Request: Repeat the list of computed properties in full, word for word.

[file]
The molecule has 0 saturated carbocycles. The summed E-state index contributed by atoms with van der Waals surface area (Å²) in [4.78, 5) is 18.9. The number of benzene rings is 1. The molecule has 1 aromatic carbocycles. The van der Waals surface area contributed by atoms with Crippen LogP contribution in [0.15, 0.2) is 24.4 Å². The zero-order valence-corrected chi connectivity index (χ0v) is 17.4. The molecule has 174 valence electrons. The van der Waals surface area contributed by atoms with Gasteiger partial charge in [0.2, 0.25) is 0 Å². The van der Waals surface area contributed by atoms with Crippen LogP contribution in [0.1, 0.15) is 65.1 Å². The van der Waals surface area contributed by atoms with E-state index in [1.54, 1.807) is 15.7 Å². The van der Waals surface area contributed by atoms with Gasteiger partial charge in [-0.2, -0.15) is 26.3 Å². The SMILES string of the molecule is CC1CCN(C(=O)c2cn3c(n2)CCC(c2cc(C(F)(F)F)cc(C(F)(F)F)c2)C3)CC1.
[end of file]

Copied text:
The molecule has 0 saturated carbocycles. The summed E-state index contributed by atoms with van der Waals surface area (Å²) in [4.78, 5) is 18.9. The number of benzene rings is 1. The molecule has 1 aromatic carbocycles. The van der Waals surface area contributed by atoms with Crippen LogP contribution in [0.15, 0.2) is 24.4 Å². The zero-order valence-corrected chi connectivity index (χ0v) is 17.4. The molecule has 174 valence electrons. The van der Waals surface area contributed by atoms with Gasteiger partial charge in [0.2, 0.25) is 0 Å². The van der Waals surface area contributed by atoms with Crippen LogP contribution in [0.1, 0.15) is 65.1 Å². The van der Waals surface area contributed by atoms with E-state index in [1.54, 1.807) is 15.7 Å². The van der Waals surface area contributed by atoms with Gasteiger partial charge in [-0.2, -0.15) is 26.3 Å². The SMILES string of the molecule is CC1CCN(C(=O)c2cn3c(n2)CCC(c2cc(C(F)(F)F)cc(C(F)(F)F)c2)C3)CC1.